Posted by: Sandy Steinman | August 9, 2013

Rocky Mountain Wildflower Report 8/8/13 Medicine Bow-Routt Nat. Forest

Wildflowers of Rocky Mountain National Park has a new wildflower report go  Wildflowers of Rocky Mountain National Park : The Lakes Trail, Medicine Bow-Routt National Forest, Wyoming.

Wildflowers of On a recent trip to the Snowy Range in Wyoming, a bit north of the park, the flowers were well into their peak bloom period. Some of the more interesting ones are listed below.

  • One of the dominant components of the blooming meadows was the Aspen Sunflower or Nodding Sunflower (Helianthella quinquenervis)
  • Aspen Sunflower, also known as Nodding Sunflower (Helianthella quinquenervis)
  • Yarrow (Achillea millefolium) was also a large component of the dry meadows
  • Many individual flowers make up the flower head of Yarrow (Achillea millefolium)
  • Alpine Dandelion (Taraxacum ceratophorum) can be distinguished from the Common Dandelion (Taraxacum officinale) by its leaves which are not lobed
  • The pea-like flowers of Alpine Milkvetch (Astragalus alpinus) occur in terminal clusters of up to eight flowers
  • The bright yellow flowers of Alpine Avens (Acomastylis rossii) is a common component of the alpine and subalpine regions
  • The color of American Bistort (Bistorta bistortoides) flowers can range from white to pink to almost red
  • Pygmy Bitterroot (Lewisia pygmaea) is another plant whose tiny flowers can range from white to deep pink
  • Broad-Leaf Arnica (Arnica latifolia) shown with a Milbert’s Tortoiseshell Butterfly
  • The phyllaries of Broad-Leaf Arnica (Arnica latifolia) are equal in length and covered in white hairs
  • The Colorado Columbines (Aquilegia coerulea) in the Snowy Range area are pure white
  • Ball-Head Sandwort (Eremogone congesta) flowers occur in a tight terminal cluster
  • All parts of Mountain Death Camus (Zygadenus elegans) are highly poisonous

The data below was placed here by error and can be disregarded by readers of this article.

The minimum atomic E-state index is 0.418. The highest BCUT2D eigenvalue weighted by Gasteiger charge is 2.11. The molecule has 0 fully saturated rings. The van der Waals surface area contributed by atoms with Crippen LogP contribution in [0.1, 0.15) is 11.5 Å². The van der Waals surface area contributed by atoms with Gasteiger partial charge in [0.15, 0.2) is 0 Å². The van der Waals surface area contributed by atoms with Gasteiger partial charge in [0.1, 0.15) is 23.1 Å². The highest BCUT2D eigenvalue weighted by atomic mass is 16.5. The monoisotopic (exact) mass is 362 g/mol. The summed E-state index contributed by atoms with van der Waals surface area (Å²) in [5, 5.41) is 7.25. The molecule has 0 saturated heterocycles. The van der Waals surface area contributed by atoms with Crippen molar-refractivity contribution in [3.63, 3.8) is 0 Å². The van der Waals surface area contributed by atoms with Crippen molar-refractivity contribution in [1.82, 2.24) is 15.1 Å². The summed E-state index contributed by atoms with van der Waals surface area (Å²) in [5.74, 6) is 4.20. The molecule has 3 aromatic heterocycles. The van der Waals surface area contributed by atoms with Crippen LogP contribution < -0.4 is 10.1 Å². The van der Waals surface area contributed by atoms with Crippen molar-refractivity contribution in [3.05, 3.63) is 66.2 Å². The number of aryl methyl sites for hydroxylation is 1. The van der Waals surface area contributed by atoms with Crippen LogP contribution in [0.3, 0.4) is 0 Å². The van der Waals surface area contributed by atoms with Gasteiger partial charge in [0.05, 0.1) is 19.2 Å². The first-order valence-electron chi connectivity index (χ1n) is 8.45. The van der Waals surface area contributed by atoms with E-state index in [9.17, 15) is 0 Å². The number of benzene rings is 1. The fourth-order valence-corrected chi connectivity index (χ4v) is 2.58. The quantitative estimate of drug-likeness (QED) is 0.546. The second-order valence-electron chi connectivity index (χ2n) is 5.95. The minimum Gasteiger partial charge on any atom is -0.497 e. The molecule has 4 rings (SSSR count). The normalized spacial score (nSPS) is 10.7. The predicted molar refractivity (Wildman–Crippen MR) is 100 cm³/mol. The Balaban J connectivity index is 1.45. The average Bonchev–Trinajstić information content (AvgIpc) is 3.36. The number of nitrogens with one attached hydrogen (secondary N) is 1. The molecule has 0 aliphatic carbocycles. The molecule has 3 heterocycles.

• The individual flowers of Mountain Death Camus (Zygadenus elegans) each have a green gland at the base of the six fused petals
  • Subalpine Larkspur (Delphinium barbeyi) is a large-leaved stout plant that can be 3 feet tall
  • One-Headed Daisy (Erigeron simplex) has one flower head per stem
  • There were thousands of showy Glacier or Snow Lilies (Erythronium grandiflorum) along some parts of the trail
  • Glacier or Snow Lilies (Erythronium grandiflorum) have a single flower and only two leaves
  • The flowers of Glacier or Snow Lilies nod and the petals curve back, exposing the long stamens and style
  • A clump of Wild Iris (Iris missouriensis) was still in full bloom
  • The wet meadows were aglow with clusters of the tiny bright pink flowers of Bog or Swamp Laurel (Kalmia microphylla)
  • The five petals of the Bog or Swamp Laurel (Kalmia microphylla) flowers are fused into a saucer-shaped corolla
  • Ox-Eye Daisy (Leucanthemum vulgare) is a common daisy found along roadsides or montane meadows
  • The Silvery Lupine (Lupinus argenteus) flowers along the Lakes Trail were all deep blue-purple
  • Sickle-Top Lousewort (Pedicularis racemosa) has white flowers and either reddish or green foliage, depending on whether it grows in full sun or shade
  • The Parry Lousewort (Pedicularis parryi) grows in upper subalpine or alpine meadows
  • Cushions of Alpine Phlox (Phlox condensata) were seen at higher elevations along the trail
  • The bracts of Rosy Paintbrush (Castilleja rhexifolia) can be intense fuchsia in color
  • One of the last few Alpine Sunflowers or Old-Man-on-the-Mountain (Rydbergia grandiflora) flowers that had not withered yet
  • Also at the end of their blooming period were the Sky Pilot (Polemonium viscosum) flowers
  • Subalpine Buckwheat (Eriogonum subalpinum) was abundant and in full bloom
  • The individual creamy white flowers of Subalpine Buckwheat (Eriogonum subalpinum) are crowded into a nearly round head
  • Many of the Tall Chiming Bells (Mertensia ciliata) had pink flowers instead of the more common blue color
  • The tiny Mountain Blue Violet (Viola adunca) was abundant in wet meadows
  • In the meadows of the Snowy Range, the Dusky Penstemon or Whipple Penstemon (Penstemon whippleanus) were consistently a lavender color, unlike the cream or maroon flowers throughout the park
  • The lavender flowers of Dusky or Whipple Penstemon (Penstemon whippleanus) occur in tightly packed whorls
  • Alpine Willowherb (Epilobium anagallidifolium) is found along seeps and snow melts
  • Large clumps of Short-Styled Onion (Allium brevistylum) were common in dry meadows
  • The deep pink flower tips of the Short-Styled Onion (Allium brevistylum) are noticeably pointed
  •  If one is lucky, it may be possible to spot the fragrant flowers of a White Bog Orchid (Platanthera dilatata) in a wet meadow along this trail
  • Rocky Mountain Loco or White Loco (Oxytropis sericea) has black tips on the sepals below the flowers.

To see older reports with photos go to Wildflowers of Rocky Mountain National Park.


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